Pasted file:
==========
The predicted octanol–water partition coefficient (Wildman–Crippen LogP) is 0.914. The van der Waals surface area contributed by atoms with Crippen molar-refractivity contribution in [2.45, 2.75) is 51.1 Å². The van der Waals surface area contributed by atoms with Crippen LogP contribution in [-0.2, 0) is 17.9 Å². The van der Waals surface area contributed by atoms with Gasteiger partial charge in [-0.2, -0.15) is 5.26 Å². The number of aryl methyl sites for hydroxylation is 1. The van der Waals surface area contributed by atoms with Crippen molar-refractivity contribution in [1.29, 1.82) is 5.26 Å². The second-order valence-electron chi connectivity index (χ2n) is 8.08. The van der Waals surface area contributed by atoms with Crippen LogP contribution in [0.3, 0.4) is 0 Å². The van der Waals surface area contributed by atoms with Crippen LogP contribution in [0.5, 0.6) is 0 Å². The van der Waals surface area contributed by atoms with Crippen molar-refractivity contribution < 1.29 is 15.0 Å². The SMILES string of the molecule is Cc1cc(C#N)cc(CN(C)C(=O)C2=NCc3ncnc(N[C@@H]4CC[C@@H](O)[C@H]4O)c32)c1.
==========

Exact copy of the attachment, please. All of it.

The predicted octanol–water partition coefficient (Wildman–Crippen LogP) is 0.914. The van der Waals surface area contributed by atoms with Crippen molar-refractivity contribution in [2.45, 2.75) is 51.1 Å². The van der Waals surface area contributed by atoms with Crippen LogP contribution in [-0.2, 0) is 17.9 Å². The van der Waals surface area contributed by atoms with Gasteiger partial charge in [-0.2, -0.15) is 5.26 Å². The number of aryl methyl sites for hydroxylation is 1. The van der Waals surface area contributed by atoms with Crippen molar-refractivity contribution in [1.29, 1.82) is 5.26 Å². The second-order valence-electron chi connectivity index (χ2n) is 8.08. The van der Waals surface area contributed by atoms with Crippen LogP contribution in [0.3, 0.4) is 0 Å². The van der Waals surface area contributed by atoms with Crippen LogP contribution in [0.5, 0.6) is 0 Å². The van der Waals surface area contributed by atoms with Crippen molar-refractivity contribution < 1.29 is 15.0 Å². The SMILES string of the molecule is Cc1cc(C#N)cc(CN(C)C(=O)C2=NCc3ncnc(N[C@@H]4CC[C@@H](O)[C@H]4O)c32)c1.